In December 2009, another CologneOFF manifestation is scheduled in Bristol/UK
and in February 2010 in India.

About Cologne OFF V

Founded in 2006 by VideoChannel in the framework of [NewArtMedia ProjectNetwork]:||cologne,
the experimental platform for art and new media,
CologneOFF is realising in 2009 its 5th festival edition under the topic of “Taboo”.

According to (wikipedia) “A taboo is a strong social prohibition or ban against words, objects, actions, or discussions considered undesirable or offensive to a group, culture, society, or community. Breaking a taboo, considered objectionable, abhorrent or unacceptable by the majority in a community by in engaging in activities or not adhering to local customs usually leads to severe penalties applied by rule of law. Other common reactions by persons breaking taboos result in embarrassment, shame and are commonly  considered by others as a sign of rudeness.”
In our Western socities “the taboo” changed its meaning profoundly and does actually not exist anymore as a dogma and an instrument of social and moral ruling, but it is replaced by a kind of individual “taboo” practiced by groups of mind-likes.  In this way, people can be confronted with different types of “taboos” depending on the needs of certain social groups.  The selected videos refer to this invidualization and take the artistic consequences in most different ways, whereby the digital technology  offers many solutions to the artists and the viewer. It is this variety, which makes the festival program so exciting and vivid. It  is up to the viewer to search and find his personal definition(s).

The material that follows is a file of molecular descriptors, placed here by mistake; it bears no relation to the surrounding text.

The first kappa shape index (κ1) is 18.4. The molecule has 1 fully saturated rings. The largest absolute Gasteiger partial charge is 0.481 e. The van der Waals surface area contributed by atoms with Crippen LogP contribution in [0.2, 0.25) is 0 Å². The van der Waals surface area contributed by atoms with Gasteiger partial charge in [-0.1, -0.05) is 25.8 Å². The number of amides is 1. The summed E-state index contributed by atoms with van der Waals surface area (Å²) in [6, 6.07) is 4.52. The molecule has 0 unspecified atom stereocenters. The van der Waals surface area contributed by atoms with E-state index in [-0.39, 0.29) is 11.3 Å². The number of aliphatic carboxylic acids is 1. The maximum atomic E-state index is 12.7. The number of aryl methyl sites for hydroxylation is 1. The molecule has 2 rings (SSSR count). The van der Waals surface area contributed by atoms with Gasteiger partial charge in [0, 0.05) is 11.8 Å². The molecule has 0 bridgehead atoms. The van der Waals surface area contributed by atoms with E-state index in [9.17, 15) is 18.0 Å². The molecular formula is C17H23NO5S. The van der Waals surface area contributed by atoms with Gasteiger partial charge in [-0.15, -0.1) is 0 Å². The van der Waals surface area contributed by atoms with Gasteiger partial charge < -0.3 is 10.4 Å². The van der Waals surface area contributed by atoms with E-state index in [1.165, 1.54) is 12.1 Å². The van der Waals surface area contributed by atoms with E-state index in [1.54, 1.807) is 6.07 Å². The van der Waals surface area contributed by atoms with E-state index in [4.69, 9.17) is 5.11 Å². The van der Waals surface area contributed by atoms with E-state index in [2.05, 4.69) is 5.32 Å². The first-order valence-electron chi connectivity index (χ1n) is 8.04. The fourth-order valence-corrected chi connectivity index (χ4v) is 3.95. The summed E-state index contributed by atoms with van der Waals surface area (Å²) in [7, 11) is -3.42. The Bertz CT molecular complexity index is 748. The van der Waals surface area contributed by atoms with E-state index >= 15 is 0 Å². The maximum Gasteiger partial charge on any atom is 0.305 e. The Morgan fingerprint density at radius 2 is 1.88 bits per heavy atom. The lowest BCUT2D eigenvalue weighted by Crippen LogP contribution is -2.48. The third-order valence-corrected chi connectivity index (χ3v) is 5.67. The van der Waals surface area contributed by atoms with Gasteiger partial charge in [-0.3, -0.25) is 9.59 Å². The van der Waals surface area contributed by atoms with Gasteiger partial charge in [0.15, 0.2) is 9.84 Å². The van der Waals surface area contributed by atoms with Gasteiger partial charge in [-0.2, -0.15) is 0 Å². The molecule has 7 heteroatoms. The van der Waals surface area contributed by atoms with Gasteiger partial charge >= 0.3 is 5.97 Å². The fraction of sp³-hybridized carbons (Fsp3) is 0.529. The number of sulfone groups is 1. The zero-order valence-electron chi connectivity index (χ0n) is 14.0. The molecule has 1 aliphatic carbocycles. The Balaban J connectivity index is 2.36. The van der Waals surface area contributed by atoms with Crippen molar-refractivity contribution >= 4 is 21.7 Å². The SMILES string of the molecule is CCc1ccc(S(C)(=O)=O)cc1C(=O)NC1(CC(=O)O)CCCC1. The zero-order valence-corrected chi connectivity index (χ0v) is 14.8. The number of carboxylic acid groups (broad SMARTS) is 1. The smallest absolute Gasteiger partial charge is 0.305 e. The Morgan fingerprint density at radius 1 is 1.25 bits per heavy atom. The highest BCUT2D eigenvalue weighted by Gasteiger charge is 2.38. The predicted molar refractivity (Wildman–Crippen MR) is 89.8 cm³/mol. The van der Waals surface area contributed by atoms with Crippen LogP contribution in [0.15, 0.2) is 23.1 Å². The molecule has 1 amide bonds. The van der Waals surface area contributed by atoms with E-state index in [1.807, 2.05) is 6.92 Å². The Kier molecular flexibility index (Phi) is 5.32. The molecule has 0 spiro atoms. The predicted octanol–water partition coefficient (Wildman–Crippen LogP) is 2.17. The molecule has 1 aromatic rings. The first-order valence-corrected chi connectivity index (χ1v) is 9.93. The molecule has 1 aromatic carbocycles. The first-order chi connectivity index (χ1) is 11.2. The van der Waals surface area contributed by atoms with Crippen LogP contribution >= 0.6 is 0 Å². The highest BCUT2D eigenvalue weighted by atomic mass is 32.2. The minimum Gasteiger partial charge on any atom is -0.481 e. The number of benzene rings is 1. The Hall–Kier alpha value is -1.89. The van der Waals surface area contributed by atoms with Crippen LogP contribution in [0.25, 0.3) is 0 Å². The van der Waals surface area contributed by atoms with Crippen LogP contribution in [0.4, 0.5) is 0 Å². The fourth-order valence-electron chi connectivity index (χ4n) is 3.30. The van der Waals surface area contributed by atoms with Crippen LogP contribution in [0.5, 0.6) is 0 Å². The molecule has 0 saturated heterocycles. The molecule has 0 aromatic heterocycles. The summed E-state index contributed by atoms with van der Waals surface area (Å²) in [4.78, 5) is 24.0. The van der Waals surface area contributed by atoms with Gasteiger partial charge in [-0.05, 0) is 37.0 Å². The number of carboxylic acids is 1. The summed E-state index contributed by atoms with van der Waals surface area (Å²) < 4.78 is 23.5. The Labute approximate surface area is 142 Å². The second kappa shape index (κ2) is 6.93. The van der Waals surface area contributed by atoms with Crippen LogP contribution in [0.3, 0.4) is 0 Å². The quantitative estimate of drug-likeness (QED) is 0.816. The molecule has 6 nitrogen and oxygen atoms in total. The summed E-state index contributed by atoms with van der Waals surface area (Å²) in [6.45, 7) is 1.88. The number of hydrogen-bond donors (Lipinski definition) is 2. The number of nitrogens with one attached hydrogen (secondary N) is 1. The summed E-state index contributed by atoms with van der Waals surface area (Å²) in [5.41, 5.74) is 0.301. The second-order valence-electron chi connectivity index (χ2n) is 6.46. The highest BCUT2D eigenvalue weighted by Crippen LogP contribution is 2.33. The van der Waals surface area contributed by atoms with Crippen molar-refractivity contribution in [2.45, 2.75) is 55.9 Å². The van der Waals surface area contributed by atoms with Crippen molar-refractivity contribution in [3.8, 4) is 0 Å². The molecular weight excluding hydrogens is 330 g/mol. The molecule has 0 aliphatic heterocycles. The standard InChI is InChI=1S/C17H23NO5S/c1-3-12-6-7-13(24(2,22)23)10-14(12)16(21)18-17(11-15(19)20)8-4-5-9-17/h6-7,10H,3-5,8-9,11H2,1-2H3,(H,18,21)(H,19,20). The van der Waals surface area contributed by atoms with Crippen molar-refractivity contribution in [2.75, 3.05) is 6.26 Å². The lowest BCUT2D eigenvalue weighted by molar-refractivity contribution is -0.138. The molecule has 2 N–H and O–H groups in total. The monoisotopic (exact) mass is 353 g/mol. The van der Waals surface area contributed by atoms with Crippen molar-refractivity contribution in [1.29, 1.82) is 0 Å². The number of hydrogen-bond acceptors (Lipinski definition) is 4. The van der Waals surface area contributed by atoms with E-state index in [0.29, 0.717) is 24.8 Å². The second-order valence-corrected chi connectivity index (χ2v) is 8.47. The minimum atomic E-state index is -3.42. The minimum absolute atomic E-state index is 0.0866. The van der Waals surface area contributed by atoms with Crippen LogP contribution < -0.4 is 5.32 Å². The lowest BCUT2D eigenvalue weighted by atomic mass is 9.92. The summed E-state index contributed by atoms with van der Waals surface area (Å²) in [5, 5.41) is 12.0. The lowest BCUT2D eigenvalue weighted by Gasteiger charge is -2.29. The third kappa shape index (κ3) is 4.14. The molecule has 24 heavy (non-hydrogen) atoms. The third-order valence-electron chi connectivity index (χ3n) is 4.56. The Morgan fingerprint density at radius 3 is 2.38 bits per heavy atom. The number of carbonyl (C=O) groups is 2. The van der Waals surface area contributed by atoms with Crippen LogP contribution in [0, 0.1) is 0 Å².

CologneOFF V consists of 5 program sections including
–>  50 shortfilms and videos in 3 international programs
–> a feature of 14 German art films/videos and
–> a selection of 14  One Minute Films made by the guest curator Ali Zaidi (London)
and contributed by MOTIROTI London

For more info about the festival and its films, please download the festival catalogue as PDF

CologneOFF V can be accessed via the festival site on
or directly via –


On occasion of  the CologneOFF V launch,
VideoChannel is releasing online “Feature II” of German Video Art
Including viideos by the German artists/directors participating in CologneOFF V.

After Feature I, presenting the outstanding Cologne based video artist Johanna Reich,
Feature II is offering the diversity of digital video of 15 artist/directors.
Feature III, the next following focus on German video art is planned to be released in
January 2010.

VideoChannel – video project environments

CologneOFF – Cologne Online Film Festival

MICROWAVE  – New Media Arts Festival Hong Kong

FONLAD – Digital Art Festival
media partner:
netMAXX – networked experience
Thanks to
Goethe Institute Hong Kong
FONLAD Coimbra/Portugal
Motiroti London/UK
VisualContainer Milan/Italy
powered by [NewMediaArtProjectNetwork]:||cologne
the experimental platform for art and new media from Cologne/Germany